According to the regulations set by the Internal Revenue Service (IRS), if you are the alternate payee, you can only take your 401(k) in cash at the time when your plan administrator approves the duly filled QDRO. If you delay and choose to withdraw the money beyond this legally permitted window, you will be subjected to a 10% penalty for early withdrawal. After the withdrawal, the IRS will treat the lump sum received as part of your regular income and it will be subjected to normal income taxation.
Point of caution:
Delays in preparing and filing the QDRO can complicate the whole process. If you are the one receiving the benefits, you should urge your attorney to prepare and file the QDRO at the soonest opportunity possible. Again, you need to remember that the timing for the QDRO is very critical. Unnecessary delays should be avoided as far as possible. Once you have filed the QDRO with the plan administrator ask your attorney to follow it up to ensure that it does not take too long to be approved and implemented.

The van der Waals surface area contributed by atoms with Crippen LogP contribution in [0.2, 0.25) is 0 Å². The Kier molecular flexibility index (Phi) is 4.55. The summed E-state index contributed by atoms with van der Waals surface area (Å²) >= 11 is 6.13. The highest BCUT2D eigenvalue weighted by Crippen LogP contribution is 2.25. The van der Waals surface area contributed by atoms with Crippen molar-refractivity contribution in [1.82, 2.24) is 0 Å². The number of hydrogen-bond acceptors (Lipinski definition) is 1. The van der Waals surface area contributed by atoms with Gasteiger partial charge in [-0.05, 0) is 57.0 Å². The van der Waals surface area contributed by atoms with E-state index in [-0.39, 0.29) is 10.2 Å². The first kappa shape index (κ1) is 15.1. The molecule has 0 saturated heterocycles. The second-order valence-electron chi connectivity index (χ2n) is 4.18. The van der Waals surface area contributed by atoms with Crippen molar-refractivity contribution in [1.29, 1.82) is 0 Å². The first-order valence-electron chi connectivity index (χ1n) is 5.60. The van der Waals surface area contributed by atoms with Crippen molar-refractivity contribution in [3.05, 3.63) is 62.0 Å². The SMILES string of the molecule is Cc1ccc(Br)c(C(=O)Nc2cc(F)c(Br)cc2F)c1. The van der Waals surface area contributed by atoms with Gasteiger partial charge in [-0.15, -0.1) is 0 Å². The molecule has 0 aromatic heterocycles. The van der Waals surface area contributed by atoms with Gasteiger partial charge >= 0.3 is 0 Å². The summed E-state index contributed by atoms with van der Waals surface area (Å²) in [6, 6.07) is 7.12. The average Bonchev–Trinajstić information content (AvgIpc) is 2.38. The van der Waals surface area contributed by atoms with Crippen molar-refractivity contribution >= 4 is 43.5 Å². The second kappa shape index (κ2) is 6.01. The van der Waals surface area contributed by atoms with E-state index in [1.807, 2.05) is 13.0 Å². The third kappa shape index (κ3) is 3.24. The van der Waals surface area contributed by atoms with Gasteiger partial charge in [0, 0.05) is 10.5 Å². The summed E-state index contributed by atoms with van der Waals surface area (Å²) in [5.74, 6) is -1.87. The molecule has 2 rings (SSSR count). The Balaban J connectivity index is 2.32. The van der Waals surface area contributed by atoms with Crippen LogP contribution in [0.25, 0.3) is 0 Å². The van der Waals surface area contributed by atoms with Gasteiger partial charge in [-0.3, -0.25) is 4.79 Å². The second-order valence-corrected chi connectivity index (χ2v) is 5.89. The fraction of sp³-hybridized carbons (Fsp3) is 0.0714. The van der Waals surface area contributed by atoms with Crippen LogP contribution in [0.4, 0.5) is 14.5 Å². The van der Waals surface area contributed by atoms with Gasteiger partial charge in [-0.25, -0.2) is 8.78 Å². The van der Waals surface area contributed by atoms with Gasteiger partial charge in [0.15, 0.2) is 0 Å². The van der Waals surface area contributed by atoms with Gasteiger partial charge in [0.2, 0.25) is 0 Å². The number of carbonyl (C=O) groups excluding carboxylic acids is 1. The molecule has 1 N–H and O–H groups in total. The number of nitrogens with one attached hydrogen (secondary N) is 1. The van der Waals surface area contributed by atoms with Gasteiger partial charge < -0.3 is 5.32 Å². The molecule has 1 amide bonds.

Many people today are concerned about the impact that a divorce will have on their time and availability, and quite frankly, most people would prefer staying out of court if possible. In contemplation of filing for divorce, a frequently asked question, is whether or not you will have to go to court during your divorce process.
It is possible to avoid having to go to court during your divorce process, but that is based on the direction your case takes after you have filed your initial petition for divorce. Some of the common directions that a case can take to avoid going to court is to proceed by filing a default divorce or to proceed uncontested. Here, we will examine areas of the divorce process, that will help you determine whether or not you will need to go to court for your divorce case.
Filing court documents